For more information, please visit the project website here.
A small number of high- and middle-income nations and regions including the United States (US), United Kingdom (UK), the European Union (EU), China, and India account for the majority of COVID-19 vaccines administered thus far. The uneven global distribution of COVID-19 vaccines has raised concerns and spurred demand for action to ensure equitable access, including growing calls to waive intellectual property protections. There are a number of challenges to scaling-up global access beyond intellectual property barriers, and addressing these challenges requires a multi-pronged, coordinated approach. Leadership from the US on safe, effective, and equitable global access to COVID-19 vaccines is imperative.
In this paper, we present the scope of the global vaccine access challenge, and propose a complementary three-part US-led solution that: 1) increases and leverages funding for the global effort to advance vaccine access through COVAX; 2) undertakes coordinated bilateral and multilateral mechanisms to provide excess doses to countries in need; and 3) increases safe and reliable manufacturing and distribution capacity.
PRESS RELEASE: New Study Shows Rich Country Shopping Spree for COVID-19 Vaccines Could Mean Fewer Vaccinations for Billions in Low-Income Countries: Read more here.
November 2, 2020
Duke Global Health Innovation Center To Develop A “Launch And Scale Speedometer” For Global Health Interventions
January 11, 2019
The Duke Global Health Innovation Center (GHIC) will develop a global health innovation ‘Launch and Scale Speedometer’, a three-year, $2 million initiative to identify evidence-based practices and pathways that accelerate the introduction and scale up of life-saving technologies and interventions, supported by the Bill & Melinda Gates Foundation (BMGF).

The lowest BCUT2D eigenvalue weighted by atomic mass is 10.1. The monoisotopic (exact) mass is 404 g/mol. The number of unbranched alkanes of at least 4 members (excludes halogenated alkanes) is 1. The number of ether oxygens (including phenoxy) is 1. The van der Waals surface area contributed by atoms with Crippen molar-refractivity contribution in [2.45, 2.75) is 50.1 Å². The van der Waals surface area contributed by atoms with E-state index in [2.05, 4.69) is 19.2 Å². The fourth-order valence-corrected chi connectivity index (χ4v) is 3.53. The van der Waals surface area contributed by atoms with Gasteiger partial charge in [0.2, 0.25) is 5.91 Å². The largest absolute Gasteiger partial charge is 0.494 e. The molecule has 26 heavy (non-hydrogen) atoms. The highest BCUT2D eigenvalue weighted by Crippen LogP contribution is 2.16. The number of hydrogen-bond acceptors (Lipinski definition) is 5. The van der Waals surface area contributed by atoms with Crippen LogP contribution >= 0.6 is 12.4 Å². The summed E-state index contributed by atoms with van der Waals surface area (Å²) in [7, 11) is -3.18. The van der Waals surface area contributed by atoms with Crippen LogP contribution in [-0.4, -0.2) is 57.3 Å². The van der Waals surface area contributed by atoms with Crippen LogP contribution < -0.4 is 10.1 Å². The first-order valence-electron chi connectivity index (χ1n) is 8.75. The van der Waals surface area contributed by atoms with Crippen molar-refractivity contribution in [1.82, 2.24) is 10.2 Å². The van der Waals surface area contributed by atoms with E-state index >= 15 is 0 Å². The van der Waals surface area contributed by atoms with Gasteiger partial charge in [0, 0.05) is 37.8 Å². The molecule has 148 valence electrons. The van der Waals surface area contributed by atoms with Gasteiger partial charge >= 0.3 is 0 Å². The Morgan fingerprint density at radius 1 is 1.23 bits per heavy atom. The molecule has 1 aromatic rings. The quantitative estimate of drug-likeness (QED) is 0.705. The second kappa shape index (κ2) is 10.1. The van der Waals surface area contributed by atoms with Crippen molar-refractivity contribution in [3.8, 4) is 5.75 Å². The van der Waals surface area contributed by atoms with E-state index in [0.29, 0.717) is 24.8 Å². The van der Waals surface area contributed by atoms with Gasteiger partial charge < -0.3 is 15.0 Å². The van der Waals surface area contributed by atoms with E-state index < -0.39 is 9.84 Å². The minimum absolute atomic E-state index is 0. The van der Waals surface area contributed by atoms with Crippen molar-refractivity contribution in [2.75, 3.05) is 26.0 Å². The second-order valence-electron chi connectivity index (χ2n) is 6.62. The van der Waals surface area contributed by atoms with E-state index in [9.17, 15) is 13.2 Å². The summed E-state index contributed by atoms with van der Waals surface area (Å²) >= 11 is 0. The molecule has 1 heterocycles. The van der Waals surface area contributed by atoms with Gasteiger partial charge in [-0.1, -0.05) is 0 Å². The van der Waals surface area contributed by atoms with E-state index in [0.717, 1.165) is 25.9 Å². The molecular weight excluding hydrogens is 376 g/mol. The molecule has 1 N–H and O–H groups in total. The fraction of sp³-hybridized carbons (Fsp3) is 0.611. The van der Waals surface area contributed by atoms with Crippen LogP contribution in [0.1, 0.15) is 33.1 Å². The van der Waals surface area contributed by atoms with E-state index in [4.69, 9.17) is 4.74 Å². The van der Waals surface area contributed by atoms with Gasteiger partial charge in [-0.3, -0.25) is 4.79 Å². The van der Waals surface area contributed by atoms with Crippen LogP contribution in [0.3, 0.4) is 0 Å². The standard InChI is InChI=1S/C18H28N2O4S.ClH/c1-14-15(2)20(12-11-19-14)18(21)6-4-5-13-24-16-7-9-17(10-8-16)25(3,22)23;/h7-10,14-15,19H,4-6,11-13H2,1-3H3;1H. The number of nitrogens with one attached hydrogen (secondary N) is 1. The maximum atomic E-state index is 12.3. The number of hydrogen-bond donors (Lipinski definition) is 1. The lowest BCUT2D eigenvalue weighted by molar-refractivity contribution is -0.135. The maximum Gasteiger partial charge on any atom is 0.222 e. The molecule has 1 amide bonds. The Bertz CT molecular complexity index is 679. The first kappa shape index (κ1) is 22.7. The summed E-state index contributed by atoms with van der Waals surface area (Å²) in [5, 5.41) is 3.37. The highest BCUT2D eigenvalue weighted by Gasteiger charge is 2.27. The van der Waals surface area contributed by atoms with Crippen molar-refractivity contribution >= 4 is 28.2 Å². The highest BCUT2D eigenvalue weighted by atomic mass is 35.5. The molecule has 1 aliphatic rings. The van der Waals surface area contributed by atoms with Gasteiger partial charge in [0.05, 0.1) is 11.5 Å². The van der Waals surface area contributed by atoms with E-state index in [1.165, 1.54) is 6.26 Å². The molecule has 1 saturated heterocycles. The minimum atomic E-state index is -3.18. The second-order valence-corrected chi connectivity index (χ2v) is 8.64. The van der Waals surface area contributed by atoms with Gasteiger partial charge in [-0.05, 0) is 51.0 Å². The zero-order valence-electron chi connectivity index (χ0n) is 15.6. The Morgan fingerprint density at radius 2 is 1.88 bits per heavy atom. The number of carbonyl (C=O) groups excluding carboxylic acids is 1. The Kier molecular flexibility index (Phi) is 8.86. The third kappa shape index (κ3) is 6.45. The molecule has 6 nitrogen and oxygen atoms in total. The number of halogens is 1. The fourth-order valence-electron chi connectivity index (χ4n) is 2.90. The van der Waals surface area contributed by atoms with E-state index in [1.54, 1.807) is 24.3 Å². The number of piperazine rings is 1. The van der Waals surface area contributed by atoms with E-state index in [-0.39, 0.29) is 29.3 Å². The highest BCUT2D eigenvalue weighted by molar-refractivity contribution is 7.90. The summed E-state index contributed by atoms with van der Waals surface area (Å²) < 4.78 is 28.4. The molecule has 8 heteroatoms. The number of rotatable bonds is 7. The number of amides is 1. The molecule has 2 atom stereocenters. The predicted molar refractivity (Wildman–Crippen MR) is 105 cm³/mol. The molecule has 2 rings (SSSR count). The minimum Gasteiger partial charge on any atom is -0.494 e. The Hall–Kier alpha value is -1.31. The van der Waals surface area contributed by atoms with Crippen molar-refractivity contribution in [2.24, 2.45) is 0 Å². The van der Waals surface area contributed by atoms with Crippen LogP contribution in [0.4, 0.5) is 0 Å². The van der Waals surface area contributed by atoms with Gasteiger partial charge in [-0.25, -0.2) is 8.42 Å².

Addressing the lack of high-quality data about best practices to develop, launch, and scale health interventions, such as drugs, devices, and diagnostics, in low- and middle-income countries, the Duke GHIC will collect data on intervention pathway milestones and identify key variables that could accelerate or impede pathways to scale. “This is a great opportunity for the Duke Global Health Innovation Center to leverage our expertise in studying and supporting health innovations to develop stronger data and evidence to inform the broader field of global health, so we can all respond faster to pressing health needs,” said Krishna Udayakumar, MD, MBA, founding director of the Duke Global Health Innovation Center and principal investigator for the ‘Launch and Scale Speedometer’ initiative. “Identifying the characteristics of interventions that affect launch time, and learning best practices for reaching populations faster, will benefit many stakeholders and save lives.”
The Duke GHIC will convene an advisory board of product developers, donors, governments, and implementers, to guide the design process for data collection and analysis. In addition to quantitative data analysis on product launch and scale milestone dates, Duke’s front-line experience working with the supply and demand side of interventions, including health systems and entrepreneurs, will enable a stronger ecosystem understanding of national and sub-national characteristics for supporting health interventions.
Ultimately the ‘Launch and Scale Speedometer’ initiative will track the launch and scale trends of hundreds of interventions in order to generate and share valuable insights and good practices to accelerate the reach of global health interventions worldwide.